Commercial Division Blog
Posted: October 25, 2016 / Categories Commercial, Arbitation, Mediation and Other ADR, Law Firms and Professional Ethics
Decision to Disqualify Counsel in Arbitration is for Court, Not Arbitrator
On October 14, 2016, Justice Sherwood of the New York County Commercial Division issued a decision in Rahmani v. Venture Capital Properties LLC, 2016 NY Slip Op. 31927(U), holding that the decision whether to disqualify counsel is for the court, not the arbitrator, explaining:
[M]atters of attorney discipline are beyond the jurisdiction of arbitrators; issues of attorney disqualification similarly involve interpretation and application of Code of Professional Responsibility and Disciplinary Rules, as well as potential deprivation of counsel of client's choosing, and cannot be left to determination of arbitrators selected by parties themselves for their expertise in particular industries engaged in. Rule 1.7 of the New York Rules of Professional Conduct prohibits an attorney from representing two clients concurrently where the representation will involve the lawyer in representing differing interests Rules of Professional Conduct. Disqualification of an attorney under this rule is virtually automatic when an attorney represents a client in a proceeding against another current client. Where an attorney simultaneously represents clients with adverse interests to each other, the so-called prima facie rule shifts the burden of proving actual or apparent conflict in loyalties or diminution in the vigor of his representation from the party seeking disqualifications to the attorney with the alleged conflict.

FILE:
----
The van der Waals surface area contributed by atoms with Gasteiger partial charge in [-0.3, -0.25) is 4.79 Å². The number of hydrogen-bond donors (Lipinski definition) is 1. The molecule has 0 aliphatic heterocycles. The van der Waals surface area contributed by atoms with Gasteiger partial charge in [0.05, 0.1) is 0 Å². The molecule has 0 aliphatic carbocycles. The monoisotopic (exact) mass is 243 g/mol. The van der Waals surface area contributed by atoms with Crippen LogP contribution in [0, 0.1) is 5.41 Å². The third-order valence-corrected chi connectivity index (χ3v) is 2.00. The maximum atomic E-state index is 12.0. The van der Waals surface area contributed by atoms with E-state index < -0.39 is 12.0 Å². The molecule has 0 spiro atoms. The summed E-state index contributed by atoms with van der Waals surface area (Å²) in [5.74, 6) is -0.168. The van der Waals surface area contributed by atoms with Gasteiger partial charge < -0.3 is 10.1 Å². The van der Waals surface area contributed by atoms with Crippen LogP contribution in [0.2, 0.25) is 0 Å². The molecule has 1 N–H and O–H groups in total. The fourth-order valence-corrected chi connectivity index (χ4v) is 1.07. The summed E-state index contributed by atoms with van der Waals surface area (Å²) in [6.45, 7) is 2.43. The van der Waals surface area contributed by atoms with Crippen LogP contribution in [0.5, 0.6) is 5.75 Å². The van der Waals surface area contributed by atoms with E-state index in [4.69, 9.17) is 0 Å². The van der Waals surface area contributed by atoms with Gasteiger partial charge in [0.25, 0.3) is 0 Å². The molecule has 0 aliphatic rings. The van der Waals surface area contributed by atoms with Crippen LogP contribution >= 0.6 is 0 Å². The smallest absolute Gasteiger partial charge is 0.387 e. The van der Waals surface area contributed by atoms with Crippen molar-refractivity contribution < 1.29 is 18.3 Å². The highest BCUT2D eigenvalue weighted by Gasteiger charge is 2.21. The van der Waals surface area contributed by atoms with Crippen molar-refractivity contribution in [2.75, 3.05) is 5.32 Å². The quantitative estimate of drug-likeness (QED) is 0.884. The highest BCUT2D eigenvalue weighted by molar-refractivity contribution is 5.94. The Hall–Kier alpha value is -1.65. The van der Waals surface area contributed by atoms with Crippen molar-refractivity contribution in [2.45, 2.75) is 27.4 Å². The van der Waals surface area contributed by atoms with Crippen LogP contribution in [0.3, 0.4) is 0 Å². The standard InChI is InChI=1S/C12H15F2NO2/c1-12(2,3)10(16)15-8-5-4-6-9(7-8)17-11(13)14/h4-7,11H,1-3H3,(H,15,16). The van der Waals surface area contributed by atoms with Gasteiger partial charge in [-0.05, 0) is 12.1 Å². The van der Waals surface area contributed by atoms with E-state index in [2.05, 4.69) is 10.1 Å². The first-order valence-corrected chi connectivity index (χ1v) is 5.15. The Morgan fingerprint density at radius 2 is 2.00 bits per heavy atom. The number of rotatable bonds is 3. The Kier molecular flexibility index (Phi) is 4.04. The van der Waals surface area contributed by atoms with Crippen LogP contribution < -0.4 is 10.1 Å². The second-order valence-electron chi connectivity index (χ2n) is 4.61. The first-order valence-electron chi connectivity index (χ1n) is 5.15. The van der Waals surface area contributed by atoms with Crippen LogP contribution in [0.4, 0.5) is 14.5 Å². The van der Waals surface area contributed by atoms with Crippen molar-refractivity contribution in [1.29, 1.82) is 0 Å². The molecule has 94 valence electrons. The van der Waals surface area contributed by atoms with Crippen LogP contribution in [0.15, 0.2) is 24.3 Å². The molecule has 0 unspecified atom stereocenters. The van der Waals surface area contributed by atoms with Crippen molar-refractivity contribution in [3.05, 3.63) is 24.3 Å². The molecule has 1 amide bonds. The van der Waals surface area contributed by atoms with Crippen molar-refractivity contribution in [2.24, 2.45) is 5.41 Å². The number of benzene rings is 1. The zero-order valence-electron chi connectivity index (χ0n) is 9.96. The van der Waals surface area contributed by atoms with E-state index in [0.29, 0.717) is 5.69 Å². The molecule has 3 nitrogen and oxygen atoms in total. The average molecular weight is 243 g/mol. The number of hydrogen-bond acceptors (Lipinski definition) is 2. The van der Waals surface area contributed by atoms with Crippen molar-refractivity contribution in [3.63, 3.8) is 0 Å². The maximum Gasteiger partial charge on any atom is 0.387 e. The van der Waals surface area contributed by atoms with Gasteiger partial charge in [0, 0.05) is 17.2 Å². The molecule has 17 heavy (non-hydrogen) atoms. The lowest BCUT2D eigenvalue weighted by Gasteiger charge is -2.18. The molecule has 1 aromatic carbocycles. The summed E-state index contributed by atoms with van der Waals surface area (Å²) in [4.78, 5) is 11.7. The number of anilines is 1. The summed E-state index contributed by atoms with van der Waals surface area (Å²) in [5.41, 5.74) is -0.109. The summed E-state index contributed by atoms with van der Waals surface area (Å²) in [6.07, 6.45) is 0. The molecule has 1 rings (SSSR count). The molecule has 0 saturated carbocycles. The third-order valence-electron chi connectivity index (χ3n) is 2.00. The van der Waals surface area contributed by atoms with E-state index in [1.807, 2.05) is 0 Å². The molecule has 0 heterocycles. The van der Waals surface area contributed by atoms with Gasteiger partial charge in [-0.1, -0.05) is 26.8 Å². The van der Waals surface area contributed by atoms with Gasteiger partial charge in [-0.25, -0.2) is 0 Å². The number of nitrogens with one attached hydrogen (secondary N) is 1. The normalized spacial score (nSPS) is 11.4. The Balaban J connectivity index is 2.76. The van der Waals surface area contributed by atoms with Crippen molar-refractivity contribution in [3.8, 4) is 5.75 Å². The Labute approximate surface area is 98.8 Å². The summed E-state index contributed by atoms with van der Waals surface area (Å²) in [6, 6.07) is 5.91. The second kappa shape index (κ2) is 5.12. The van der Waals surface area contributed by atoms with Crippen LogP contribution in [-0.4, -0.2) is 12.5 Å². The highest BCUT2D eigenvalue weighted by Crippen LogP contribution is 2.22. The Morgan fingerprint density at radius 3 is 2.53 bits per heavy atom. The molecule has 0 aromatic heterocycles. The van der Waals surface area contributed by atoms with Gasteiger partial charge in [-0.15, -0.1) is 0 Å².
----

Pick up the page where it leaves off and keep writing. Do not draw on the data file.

In this case, Mr. Castro seeks to represent plaintiffs in the JAMS arbitration against VCP while simultaneously representing VCP in three active litigations in this court. When an attorney represents a limited liability company, he is deemed as a matter of law to represent each of its members. Accordingly, by virtue of Castro's representation of VCP, Castro also represents the individual defendants Ebi Khalili and Josh Rahmani because they are members of VCP. Thus, by representing plaintiffs in the arbitration against defendants, he is effectively suing his client, in violation of Rule 1.7.
(Internal citations and quotations omitted).